Millennials on the move
How the next greatest generation is making a positive impact.
By Carla Turchetti
Photos by Joe Reale
While it’s tough to perfectly define when a generation begins and ends, millennials are roughly considered to be those born near the beginning of the 1980s through the first years of the 2000s, with a little wiggle room on both sides. Known as both millennials and Generation Y, this is a group that grew up in the digital era, and is completely comfortable with communication and technology. And, contrary to many misconceptions, self-absorbed entitlement is not a pervasive characteristic of this population. Instead, many in this generation have already set out to leave a unique imprint on the world. Here, we introduce four such rising stars in our community:
Keith Willis, 32
Case Manager, Haven House Services
Keith Willis has transitioned from the football field to the nonprofit sector.
“Getting the opportunity to play football and then return as a graduate assistant coach at N.C. State was an incredible experience as it has opened my eyes to the importance of teamwork,” Willis says. “I had been inspired by many coaches, including my father, and I knew there was a bigger opportunity to inspire individuals and make a difference in our community. Once I transitioned out of coaching, I decided community development was my passion.”
Currently Willis is a case manager on the team at Haven House Services in Raleigh, a program that provides services for at-risk youth in Wake County. Willis helps to determine what young clients need and how to provide them with those services. He is also chair of Haven House’s internal fundraising.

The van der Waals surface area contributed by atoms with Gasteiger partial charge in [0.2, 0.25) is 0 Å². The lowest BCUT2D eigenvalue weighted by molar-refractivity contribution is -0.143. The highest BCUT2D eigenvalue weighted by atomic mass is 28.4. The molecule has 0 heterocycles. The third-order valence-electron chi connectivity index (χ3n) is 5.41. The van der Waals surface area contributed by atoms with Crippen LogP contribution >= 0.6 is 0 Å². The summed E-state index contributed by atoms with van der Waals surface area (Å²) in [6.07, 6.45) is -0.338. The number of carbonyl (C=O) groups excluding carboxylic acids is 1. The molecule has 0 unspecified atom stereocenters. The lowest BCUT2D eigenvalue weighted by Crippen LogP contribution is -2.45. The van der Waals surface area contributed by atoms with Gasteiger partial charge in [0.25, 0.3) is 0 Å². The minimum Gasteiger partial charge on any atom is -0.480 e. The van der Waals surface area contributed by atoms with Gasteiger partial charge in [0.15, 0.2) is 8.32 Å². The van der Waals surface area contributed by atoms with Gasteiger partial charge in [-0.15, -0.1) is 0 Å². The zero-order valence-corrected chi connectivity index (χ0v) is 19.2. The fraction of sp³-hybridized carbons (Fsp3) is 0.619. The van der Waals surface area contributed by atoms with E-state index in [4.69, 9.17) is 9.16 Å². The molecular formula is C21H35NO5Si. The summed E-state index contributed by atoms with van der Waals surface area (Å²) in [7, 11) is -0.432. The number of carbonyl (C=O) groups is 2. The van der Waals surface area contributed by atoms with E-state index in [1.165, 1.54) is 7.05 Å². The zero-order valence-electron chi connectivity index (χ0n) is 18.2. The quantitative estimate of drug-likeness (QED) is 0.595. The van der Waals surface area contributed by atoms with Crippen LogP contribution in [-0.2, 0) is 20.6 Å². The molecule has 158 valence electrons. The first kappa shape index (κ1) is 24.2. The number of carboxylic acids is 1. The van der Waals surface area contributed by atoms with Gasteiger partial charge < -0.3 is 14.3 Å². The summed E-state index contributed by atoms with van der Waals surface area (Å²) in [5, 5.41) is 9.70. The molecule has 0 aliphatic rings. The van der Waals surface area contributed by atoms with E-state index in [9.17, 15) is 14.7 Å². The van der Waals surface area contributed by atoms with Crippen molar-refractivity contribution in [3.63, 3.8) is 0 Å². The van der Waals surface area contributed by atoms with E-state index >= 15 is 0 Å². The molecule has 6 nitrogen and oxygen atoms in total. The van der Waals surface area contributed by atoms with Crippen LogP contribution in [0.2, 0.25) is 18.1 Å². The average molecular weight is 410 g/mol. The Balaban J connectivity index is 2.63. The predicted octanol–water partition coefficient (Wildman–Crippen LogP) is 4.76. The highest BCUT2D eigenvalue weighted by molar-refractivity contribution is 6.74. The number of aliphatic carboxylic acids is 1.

“The Community Alternatives Program, CAP, provides alternatives for teens who have been involved in the justice system. It is meaningful for me to continually make an investment both in young people and in the Wake County community,” he says.
Willis is an avid fisherman, cook, and gardener, and is involved with The Wedge Community Garden. He has been able to share his love of growing things with his young clients. His dream: “I would love to be able to end food deserts around the Triangle and have fresh, locally-grown produce available to all.”
Willis and his wife are the proud parents of baby Emerson Jane, and he says his daughter is what actually keeps him on his toes.
Jennifer Holland, 28
Manager, Immersion Program for Vitality Hires, Sales Transaction Support, Enterprise Services, Transformation and Operations, IBM
Jennifer Holland’s calendar is filled with projects in the workplace as well as projects in the community, and many times the two areas overlap. For IBM, she runs a new hire rotational program within the company’s supply chain organization. She created a program called T & O Get to Know, which gives new supply chain hires connections to social, educational networking events. She leads the Women’s Diversity Group on IBM’s RTP campus, and she is involved in Pathfinders, a mentor program between IBM and N.C. State University. Holland is a believer in giving back to the community.
“I ask all of the employees on my team to volunteer and I encourage them, as well as my mentees, to be involved in the community and give back in some way they are passionate about,” Holland says.